We refer to Romeo and Juliet as a tragic love story.
What I saw was two degenerate teenagers. What I think is a real tragedy is the life that unfolds the minute after our birth. Some may argue it's a miracle. I see that. The tragedy hits the minute after.
Why is it a tragedy?
Well, once you're born there is one forecast you can make with 100% accuracy. A guarantee.
You will die. Guaranteed. But that isn't all.
Every living being you've invested time into and loved will also die. You will either witness it or become a cause of grief to them with your own death. That is, if you've lived a life worth being missed by someone.
Such is what happens when you exist in this world.
This is in my no means me trying to burst your bubble; quite the contrary. With knowledge of such tragedy it would seem almost comical not to make the most out of your existence.
Stoics commonly use the latin phrase: "Memento Mori", Remember that you will die. To embrace what you should do whilst alive.
Ignoring what is obviously ahead of you is like choosing to be blind. Some may not even be ignoring it but may actually be forecasting that they have an eternity of time. Either way, both are utterly foolish. Once you choose to embrace mortality, you can take ownership of the choices you are making everyday. With every decision you make you make a choice to forgo something for the other.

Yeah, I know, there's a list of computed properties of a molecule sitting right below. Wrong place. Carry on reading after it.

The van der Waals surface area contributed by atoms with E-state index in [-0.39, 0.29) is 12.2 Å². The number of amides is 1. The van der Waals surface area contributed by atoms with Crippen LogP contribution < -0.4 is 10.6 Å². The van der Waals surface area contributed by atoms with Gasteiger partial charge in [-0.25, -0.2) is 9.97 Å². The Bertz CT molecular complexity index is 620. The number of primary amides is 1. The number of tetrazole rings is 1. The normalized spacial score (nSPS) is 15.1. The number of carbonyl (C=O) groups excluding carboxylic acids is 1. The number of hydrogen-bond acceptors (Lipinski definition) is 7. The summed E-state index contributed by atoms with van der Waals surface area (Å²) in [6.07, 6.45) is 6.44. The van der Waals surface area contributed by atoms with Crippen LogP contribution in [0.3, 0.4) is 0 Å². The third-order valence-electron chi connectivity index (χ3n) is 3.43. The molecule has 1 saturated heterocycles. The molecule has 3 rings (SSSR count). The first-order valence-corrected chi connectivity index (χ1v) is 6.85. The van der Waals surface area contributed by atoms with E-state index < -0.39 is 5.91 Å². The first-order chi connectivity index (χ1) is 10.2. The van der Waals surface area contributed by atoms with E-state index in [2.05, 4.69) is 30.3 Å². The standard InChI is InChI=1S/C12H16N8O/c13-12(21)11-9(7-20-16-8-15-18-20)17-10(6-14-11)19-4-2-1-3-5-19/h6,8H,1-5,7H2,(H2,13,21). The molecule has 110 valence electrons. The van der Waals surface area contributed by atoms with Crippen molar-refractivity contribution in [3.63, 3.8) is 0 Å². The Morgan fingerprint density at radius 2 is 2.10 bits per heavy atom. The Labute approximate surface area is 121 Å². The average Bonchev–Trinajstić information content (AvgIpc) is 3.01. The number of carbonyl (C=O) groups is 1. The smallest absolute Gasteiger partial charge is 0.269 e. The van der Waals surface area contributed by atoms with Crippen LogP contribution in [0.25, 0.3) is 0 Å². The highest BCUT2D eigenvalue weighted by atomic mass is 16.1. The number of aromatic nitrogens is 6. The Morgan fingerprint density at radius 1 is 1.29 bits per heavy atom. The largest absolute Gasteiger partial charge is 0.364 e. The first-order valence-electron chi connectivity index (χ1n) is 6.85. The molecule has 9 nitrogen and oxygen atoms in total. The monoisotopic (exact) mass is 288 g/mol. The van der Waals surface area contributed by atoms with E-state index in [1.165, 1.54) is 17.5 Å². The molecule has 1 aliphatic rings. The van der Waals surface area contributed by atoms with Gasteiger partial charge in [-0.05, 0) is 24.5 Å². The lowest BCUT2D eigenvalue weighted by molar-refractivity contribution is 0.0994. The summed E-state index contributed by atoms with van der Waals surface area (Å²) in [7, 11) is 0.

A possible framework is the regret minimization framework. It has a clear purpose: to minimize the total amount and/or magnitude of regret you'll have when you or those you love ends their journey in this world.
I do not believe one can live a life with no regrets. Even Jeff Bezos uses a regret minimization framework. Not a regret elimination framework. This guy is the wealthiest man in the world with arguably one of the largest influences on the world. So take comfort in the fact that even he will probably have regrets when he dies.
This framework is nothing new. But I think it takes on a more worthwhile meaning once you embrace mortality.
I personally like to layer this framework by also asking myself if any decision I'm making will get me closer to my desired end-state. FYI, this means you'd better have done some introspection to have some idea of what you want your end state to look like. I mean, if you'd rather have your grave stone say: "John Doe. He went with the flow until he didn't recognize where he even was" then yeah forget what you read here. But if you'd like the tragedy of your life to have some meaning then consider making decisions with the end in mind.
To begin with, if you were to die in the next 72 hours how much of what you'd done would you be satisfied with?